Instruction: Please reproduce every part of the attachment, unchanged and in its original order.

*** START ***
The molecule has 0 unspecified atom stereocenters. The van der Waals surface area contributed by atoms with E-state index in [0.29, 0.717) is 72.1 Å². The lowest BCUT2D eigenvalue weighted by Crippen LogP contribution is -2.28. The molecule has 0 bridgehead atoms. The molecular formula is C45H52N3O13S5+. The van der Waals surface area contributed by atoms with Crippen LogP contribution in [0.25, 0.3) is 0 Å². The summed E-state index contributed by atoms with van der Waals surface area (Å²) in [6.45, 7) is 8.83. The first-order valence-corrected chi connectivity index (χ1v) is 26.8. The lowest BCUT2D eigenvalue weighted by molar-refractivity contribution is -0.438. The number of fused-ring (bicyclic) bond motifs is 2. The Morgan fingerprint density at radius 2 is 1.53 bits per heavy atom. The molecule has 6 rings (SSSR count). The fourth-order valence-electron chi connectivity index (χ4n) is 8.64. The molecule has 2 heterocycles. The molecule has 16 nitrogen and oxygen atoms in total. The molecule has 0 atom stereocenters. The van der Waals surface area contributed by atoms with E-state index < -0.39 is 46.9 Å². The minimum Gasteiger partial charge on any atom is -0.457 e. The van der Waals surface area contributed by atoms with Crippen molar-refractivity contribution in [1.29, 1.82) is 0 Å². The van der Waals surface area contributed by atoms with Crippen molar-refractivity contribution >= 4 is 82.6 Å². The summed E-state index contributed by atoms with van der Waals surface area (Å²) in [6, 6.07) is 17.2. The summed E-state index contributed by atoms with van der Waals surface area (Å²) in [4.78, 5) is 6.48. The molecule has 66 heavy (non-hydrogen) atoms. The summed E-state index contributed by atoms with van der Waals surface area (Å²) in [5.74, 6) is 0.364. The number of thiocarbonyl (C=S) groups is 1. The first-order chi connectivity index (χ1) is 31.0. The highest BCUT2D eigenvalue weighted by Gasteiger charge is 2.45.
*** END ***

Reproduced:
The molecule has 0 unspecified atom stereocenters. The van der Waals surface area contributed by atoms with E-state index in [0.29, 0.717) is 72.1 Å². The lowest BCUT2D eigenvalue weighted by Crippen LogP contribution is -2.28. The molecule has 0 bridgehead atoms. The molecular formula is C45H52N3O13S5+. The van der Waals surface area contributed by atoms with Crippen LogP contribution in [0.25, 0.3) is 0 Å². The summed E-state index contributed by atoms with van der Waals surface area (Å²) in [6.45, 7) is 8.83. The first-order valence-corrected chi connectivity index (χ1v) is 26.8. The lowest BCUT2D eigenvalue weighted by molar-refractivity contribution is -0.438. The number of fused-ring (bicyclic) bond motifs is 2. The Morgan fingerprint density at radius 2 is 1.53 bits per heavy atom. The molecule has 6 rings (SSSR count). The fourth-order valence-electron chi connectivity index (χ4n) is 8.64. The molecule has 2 heterocycles. The molecule has 16 nitrogen and oxygen atoms in total. The molecule has 0 atom stereocenters. The van der Waals surface area contributed by atoms with E-state index < -0.39 is 46.9 Å². The minimum Gasteiger partial charge on any atom is -0.457 e. The van der Waals surface area contributed by atoms with Crippen molar-refractivity contribution in [1.29, 1.82) is 0 Å². The van der Waals surface area contributed by atoms with Crippen molar-refractivity contribution >= 4 is 82.6 Å². The summed E-state index contributed by atoms with van der Waals surface area (Å²) in [6, 6.07) is 17.2. The summed E-state index contributed by atoms with van der Waals surface area (Å²) in [4.78, 5) is 6.48. The molecule has 66 heavy (non-hydrogen) atoms. The summed E-state index contributed by atoms with van der Waals surface area (Å²) in [5.74, 6) is 0.364. The number of thiocarbonyl (C=S) groups is 1. The first-order chi connectivity index (χ1) is 31.0. The highest BCUT2D eigenvalue weighted by Gasteiger charge is 2.45.